Accelerometers are used everywhere, but how do they work? Find out in the first part of a series taking a look at the physics of motion tracking devices.
You'll find them lurking in a lot of consumer products. Your smartphone needs to know which way is up for a lot of reasons. Cameras have image stablizers to clean up your video. They're used from medical analysis, to gaming, to navigation, to engineering, to transportation, to safety, to health and fitness. Even your humble washing machine! Essentially anywhere that requires monitoring of movement or vibration, or just simply knowing which way is up.
Before we delve into accelerometer construction let's go back to some basic physics.
- The accelerometer measures acceleration.
- Since gravity is an acceleration, then usually you will want to remove this component depending on your application.
Modern accelerometers are referred to as MEMS, which means Micro Electro-Mechanical System and this is for good reason, as they contain both an electrical and mechanical component. The basic concept of an accelerometer is a small mass, or “proof mass”, or “seismic mass” with a way of measuring how that mass moves.
To make it easier to understand, I made a model showing this.
There are several basic aspects to note in this slow mo video.
You can observe that when I'm holding the IMU 5000 at the top just before releasing there's virtually no movement of the “proof mass”, apart from an oscillating wobble, and the spring is bent slightly indicating gravity's influence on the “proof mass”.
As I release it you will see that the proof mass moves up indicating a change in acceleration. Since this is a free-fall then it would be indicating zero G, and would be the calibrated zero point for my IMU 5000. Ignoring all the other complex forces at play here.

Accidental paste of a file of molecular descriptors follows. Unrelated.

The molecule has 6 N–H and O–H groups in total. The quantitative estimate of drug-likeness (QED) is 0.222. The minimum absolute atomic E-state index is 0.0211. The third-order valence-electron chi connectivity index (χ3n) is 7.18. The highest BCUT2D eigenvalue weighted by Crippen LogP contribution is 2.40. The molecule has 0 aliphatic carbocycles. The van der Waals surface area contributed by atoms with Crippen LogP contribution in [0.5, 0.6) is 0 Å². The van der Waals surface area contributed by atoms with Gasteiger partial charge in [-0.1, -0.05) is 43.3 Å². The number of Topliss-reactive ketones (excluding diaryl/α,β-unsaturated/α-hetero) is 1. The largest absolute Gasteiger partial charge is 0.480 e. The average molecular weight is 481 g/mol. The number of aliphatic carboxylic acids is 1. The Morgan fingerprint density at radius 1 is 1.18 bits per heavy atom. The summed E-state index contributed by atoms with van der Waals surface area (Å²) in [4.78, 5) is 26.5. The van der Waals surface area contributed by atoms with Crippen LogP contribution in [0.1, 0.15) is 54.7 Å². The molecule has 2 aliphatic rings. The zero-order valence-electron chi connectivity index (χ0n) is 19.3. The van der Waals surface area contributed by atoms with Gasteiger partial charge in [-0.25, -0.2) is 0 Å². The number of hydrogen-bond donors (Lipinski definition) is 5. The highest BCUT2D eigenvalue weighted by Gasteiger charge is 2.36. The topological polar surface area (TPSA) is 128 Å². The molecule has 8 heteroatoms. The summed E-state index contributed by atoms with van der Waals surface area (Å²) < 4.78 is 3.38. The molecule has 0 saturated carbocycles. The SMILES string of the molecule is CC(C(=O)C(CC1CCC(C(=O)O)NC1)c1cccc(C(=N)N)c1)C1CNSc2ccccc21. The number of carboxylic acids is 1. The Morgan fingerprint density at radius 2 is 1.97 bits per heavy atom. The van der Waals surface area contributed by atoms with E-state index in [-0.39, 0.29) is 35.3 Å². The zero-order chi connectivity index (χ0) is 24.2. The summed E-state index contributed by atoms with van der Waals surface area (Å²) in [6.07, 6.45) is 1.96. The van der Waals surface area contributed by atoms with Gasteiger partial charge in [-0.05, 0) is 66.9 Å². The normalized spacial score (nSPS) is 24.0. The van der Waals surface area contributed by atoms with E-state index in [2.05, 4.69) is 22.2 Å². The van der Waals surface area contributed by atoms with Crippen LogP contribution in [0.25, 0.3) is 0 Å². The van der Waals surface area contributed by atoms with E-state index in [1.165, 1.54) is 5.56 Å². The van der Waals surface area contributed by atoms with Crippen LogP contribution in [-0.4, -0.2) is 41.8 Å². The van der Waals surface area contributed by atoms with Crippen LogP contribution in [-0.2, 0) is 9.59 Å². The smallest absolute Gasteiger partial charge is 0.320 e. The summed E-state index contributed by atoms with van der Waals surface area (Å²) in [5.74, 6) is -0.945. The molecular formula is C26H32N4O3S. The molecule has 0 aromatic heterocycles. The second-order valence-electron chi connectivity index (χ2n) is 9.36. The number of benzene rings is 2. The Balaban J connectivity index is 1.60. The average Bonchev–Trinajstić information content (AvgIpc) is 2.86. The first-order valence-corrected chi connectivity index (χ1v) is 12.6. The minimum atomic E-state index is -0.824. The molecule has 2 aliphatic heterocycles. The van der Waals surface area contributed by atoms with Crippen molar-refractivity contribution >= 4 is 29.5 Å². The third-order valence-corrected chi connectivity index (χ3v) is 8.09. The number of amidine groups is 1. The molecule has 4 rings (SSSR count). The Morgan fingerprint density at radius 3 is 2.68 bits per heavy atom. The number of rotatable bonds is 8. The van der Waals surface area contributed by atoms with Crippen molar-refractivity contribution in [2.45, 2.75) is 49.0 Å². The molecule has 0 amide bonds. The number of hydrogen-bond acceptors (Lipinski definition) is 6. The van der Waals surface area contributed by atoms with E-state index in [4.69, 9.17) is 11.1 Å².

Lastly, as the IMU 5000 hits the floor the “proof mass” swings down indicating a very large deceleration component.
This is the basic principle of a MEMS accelerometer. However, these devices are very sensitive and designers need to resolve many issues.
1. Let's take another quick side-step into physics again… Any mass has momentum. Momentum is basically the inability of an object to slow down when an apposing force is applied. Momentum is expressed as mass * velocity. The larger the mass, like a truck, then the longer that mass will take to slow down. Increase the opposing force and it takes a shorter time.
MEMS devices aren't immune to momentum even though their mass is measured from nanograms to micrograms. This means that the greater the “proof mass” the lower the responsiveness to changes in acceleration. So you want the mass to be as small as possible. However, if you make it too small then the device's ability to measure high forces is reduced and will be more susceptible to vibration noise.
2. Going back to the video. You'll notice that the spring was wobbling when I was holding it still at the top. This is caused by micro vibrations, (and also the pendulum effect), travelling along the armature. If the armature is too long then it becomes less responsive to changes in acceleration and can also start to oscillate more. Additionally, every object has a resonance frequency, more so for long objects. Micro-vibrations can cause resonance in the armature which introduces errors. One way of combating this is to dampen the armature; you can use liquids, gasses, magnets, mechanical isolation, or even complex algorithms, but essentially they all attempt to reduce the noise caused by the swing of the armature. Consequently, dampening the armature too much and the responsiveness is reduced. So, MEMS designers have a trade off between responsiveness of the MEMS vs noise immunity. They will usually target MEMS for different applications to ensure noise is kept to a minimum.
In Part B we will be looking at how accelerometers are constructed, how you can read data from an accelerometer, and different ways in dealing with errors in data.